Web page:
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Discussion Starter · #1 ·
After toying with the idea for a while, I've decided to rip my CD collection and use my HTPC as an audio server. So far I'm amazed at how easy this is -- using Media Center 9.1 and ripping the disks as APE files -- and I'm optimistic that the audio quality will live up to my expectations.


The problem is that I use an Arcam FMJ A32 integrated (analog) amp and don't have an HT processor. If I use the HTPC as my source for music, I'd like ensure that the analog signal into the amp matches the quality of my Arcam FMJ CD23T, which is a relatively high-end CD player.


So my options for connecting the HTPC are to:


* Go from the analog outs of a good sound card to the integrated amp. I have several M-Audio cards, but I think the DAC quality is suspect. What card would output the best analog signal? RME?

* Go digitally from the sound card to an external DAC to the amp. Can anyone recommend a DAC that compares to my CD player? How much do I have to spend?


Another option is to get rid of the integrated amp and get a good HT processor. Can I get something as clean as refined as my Arcam integrated amp in the $3k range? I've avoided this path because I'm not really into multichannel.


Any thoughts appreciated.
 

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One option you should look into is the Benchmark Media DAC1. Its DAC section is likely superior to your FMJ CD23T and it comes at a very attractive price.


The benefit is that you can use the digital output fron any sound card that allows for bit perfect output at native sample rates (no creative labs cards but any M-audio, RME with digital out). The DAC1 has a very effective dejitter stage and extremely clean DACs. Look around the WEB for rave reviews.


Cheers


Thomas
 

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Discussion Starter · #3 ·
Thanks for the tip. The DAC1 looks promising -- and surprisingly inexpensive.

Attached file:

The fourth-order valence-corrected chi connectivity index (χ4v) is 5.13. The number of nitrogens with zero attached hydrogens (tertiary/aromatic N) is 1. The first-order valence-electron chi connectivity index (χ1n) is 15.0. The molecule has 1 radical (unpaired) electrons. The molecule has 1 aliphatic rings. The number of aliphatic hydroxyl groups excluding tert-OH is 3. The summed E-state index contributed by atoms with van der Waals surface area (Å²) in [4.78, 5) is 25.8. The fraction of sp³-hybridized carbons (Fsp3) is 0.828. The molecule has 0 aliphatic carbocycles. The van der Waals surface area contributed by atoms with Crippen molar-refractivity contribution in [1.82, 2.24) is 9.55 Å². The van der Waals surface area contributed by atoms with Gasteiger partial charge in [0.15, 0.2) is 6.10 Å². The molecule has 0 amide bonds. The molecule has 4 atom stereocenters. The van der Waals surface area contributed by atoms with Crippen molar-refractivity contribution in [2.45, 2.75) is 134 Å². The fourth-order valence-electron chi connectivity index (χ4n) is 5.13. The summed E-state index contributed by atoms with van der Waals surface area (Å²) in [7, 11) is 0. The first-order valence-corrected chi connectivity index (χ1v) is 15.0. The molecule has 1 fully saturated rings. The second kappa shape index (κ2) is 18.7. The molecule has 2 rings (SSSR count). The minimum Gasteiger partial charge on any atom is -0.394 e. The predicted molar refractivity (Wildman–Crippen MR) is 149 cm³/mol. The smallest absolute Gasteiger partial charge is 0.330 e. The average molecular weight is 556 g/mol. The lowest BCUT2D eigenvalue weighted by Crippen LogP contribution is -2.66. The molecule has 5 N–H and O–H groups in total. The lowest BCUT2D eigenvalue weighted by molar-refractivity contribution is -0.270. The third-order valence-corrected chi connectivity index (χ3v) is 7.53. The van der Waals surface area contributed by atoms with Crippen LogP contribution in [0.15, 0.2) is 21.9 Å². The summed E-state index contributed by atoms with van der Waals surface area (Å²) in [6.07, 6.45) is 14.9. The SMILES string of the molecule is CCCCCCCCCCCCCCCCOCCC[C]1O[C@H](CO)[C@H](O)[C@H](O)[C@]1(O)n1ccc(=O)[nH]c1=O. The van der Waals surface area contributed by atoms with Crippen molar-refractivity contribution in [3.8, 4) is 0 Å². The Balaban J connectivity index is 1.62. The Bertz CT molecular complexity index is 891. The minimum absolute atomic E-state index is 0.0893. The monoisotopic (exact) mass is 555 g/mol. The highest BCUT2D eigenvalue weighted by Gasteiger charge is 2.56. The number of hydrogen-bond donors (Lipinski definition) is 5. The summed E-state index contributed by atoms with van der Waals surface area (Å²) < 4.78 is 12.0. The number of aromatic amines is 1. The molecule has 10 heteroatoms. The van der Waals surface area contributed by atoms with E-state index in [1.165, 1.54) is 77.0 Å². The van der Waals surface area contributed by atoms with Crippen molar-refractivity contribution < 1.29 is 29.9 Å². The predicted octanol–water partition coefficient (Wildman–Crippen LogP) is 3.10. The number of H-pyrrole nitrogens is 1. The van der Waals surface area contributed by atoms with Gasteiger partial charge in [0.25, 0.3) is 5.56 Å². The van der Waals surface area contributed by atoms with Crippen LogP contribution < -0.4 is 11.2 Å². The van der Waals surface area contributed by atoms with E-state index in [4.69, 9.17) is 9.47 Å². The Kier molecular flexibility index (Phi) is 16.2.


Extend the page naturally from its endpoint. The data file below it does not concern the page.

Question: is it preferable to input to the DAC via the coaxial, optical, or XLR connection?
 

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If you believe that the dejitter circuit is actually working the way Benchmark media has it described the only difference should be that you can safely avoid any random electric noise or loops by connecting the PC and the DAC only by an optical fiber. These different digital conection methods also have different restrictions in length.


The biggest issue is in my experience fan noise from the PC. There is not much point in buying a DAC with a dynamic range of 117db if your PC has an idle noise of 30db.


So you either have to build a fanless PC and put the DAC close to it or you need to run a long digital cable which limits your choices and would probably drive you to a solution with differential digital connection. Although the dejitter boxes from Monarchy audio have a atrong signal on their coaxial ouptus. They it can safely driver claim over 100 feet of cable.


Good luck and let us know what you end up doing.


Cheers


Thomas
 

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Discussion Starter · #5 ·
My thinking is that I would have the PC/DAC in another room and connect to the integrated amp via 30' RCA cables (I have these already). In any case I live in NYC, so tranquility is tough to come by.


Here's another question: when playing a DVD on the PC, can the DAC1 accept the digital audio feed? I assume that it would but want to make sure.


Thanks.
 

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The DAC1 decodes stereo PCM stream only. It will not decode Dolby Digitl or DTS but if you configure the software DVD player on your PC to output a stereo signal you are fine.


Cheers


Thomas
 

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This is a AD/DA unit. Do you want to record? Otherwise you end up paying for this AD section without ever using it. You also will need an additional external power supply.


If you are generally interested in professional 2-channel converters you might also have a look at the Mini-DAC from Apogee. Apogee converters seem to have good reputation as well. As an addition the mini-DAC comes with USB.

http://www.apogeedigital.com/products/minidac.php


Cheers


Thomas
 
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